Somniphobia, also known as Hypnophobia, is defined as the abnormal fear of falling asleep and includes the fear of being hypnotized. This fear effects a large number of the population and is generally linked to an Anxiety or Depressive Disorder. Usually triggered by the mind as a protection mechanism, somniphobia can be traced back to traumas having to do with sleep. Sleeping through a traumatic event like the death of a family member or even waking up on fire can be the root of the condition. Watching someone else on a movie or television show have a traumatic event occur linked with sleeping can also set this fear into action. The unconscious mind attaches emotion to situations, so depending on the scenario some people experience this constantly, while others depend on and respond to direct stimuli of some sort. Symptoms of this condition include nausea, rapid breathing/shortness of breath, irregular heartbeat, sweating, feelings of dread, and panic attacks before or during sleep, but may differ from patient to patient.
While treatment is possible, therapy can take months to start working and most patients will almost indefinitely be exposed to their fear, which, in turn, worsens it. Although, some people with somniphobia can be cured in as little as twenty-four hours. As for the medications available, they only treat the symptoms and are known to have bad side effects. Treatments vary depending on the underlying cause. For example, some fear loss of control, which is more of the fear of never waking up or being killed. Some have a fear of being alone, others fear nightmares. The potential causes of this phobia are abundant and because of this, treatments can range from having a talk with a friend or reading a book, to medications and psychotherapy.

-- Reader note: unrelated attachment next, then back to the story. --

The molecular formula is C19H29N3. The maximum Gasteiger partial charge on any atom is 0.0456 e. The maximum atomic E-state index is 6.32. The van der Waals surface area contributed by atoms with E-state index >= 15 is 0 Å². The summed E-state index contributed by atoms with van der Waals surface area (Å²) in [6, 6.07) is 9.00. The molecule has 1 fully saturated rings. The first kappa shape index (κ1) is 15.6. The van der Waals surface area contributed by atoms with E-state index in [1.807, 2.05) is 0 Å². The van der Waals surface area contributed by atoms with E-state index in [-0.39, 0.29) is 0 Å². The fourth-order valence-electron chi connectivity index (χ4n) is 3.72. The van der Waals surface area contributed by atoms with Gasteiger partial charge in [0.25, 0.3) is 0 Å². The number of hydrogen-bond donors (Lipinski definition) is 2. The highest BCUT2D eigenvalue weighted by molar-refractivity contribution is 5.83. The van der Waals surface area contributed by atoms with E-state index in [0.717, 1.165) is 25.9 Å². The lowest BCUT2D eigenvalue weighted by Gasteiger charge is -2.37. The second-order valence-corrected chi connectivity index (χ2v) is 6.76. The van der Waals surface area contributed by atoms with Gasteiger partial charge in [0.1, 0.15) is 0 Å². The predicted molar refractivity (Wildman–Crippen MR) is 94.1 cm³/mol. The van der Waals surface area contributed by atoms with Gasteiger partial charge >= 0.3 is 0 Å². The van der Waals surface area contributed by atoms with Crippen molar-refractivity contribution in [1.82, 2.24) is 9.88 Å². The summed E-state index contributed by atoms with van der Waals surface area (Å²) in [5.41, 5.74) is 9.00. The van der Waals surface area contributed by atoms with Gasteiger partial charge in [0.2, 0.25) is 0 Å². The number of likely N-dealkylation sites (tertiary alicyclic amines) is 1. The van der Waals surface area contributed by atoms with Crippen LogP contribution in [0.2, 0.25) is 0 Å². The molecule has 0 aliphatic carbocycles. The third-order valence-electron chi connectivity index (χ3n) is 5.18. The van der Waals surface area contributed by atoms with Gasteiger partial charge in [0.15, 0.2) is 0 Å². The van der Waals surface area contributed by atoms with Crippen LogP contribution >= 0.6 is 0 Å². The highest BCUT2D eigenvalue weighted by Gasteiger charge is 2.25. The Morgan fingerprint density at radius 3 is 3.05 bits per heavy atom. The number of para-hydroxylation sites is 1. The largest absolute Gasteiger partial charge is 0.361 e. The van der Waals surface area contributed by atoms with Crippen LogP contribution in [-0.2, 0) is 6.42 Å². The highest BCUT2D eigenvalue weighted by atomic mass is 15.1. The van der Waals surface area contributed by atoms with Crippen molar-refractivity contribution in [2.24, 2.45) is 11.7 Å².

Finding an exact or even approximate percentage of people living with this fear is hard to do because of the various factors, but according to a study by the National Institute of Mental Health (NIMH), between 5.1 and 21.5 percent of Americans suffer from Phobias. (“Broken down by age and gender, the NIMH study found phobias were the most common psychiatric illness among women in all age groups and the second most common illness among men older than 25.”) For those experiencing somniphobia, some recommended treatments include reading before bed, or a meditation routine, and to start therapy. Depending on the medications available, I might prescribe them one to help with symptoms that might aid them in going to sleep until the therapy began working or the underlying cause was found.
Somniphobia, left untreated. can significantly impact life, health, and well-being. Concentration and work performance will decline and could result in loss of job. Fatigue will set in, causing everyday life to become a burden, and soon health will rapidly decline. A person without sleep for extended periods of time will begin to lose sanity and become a danger to their self and those around them.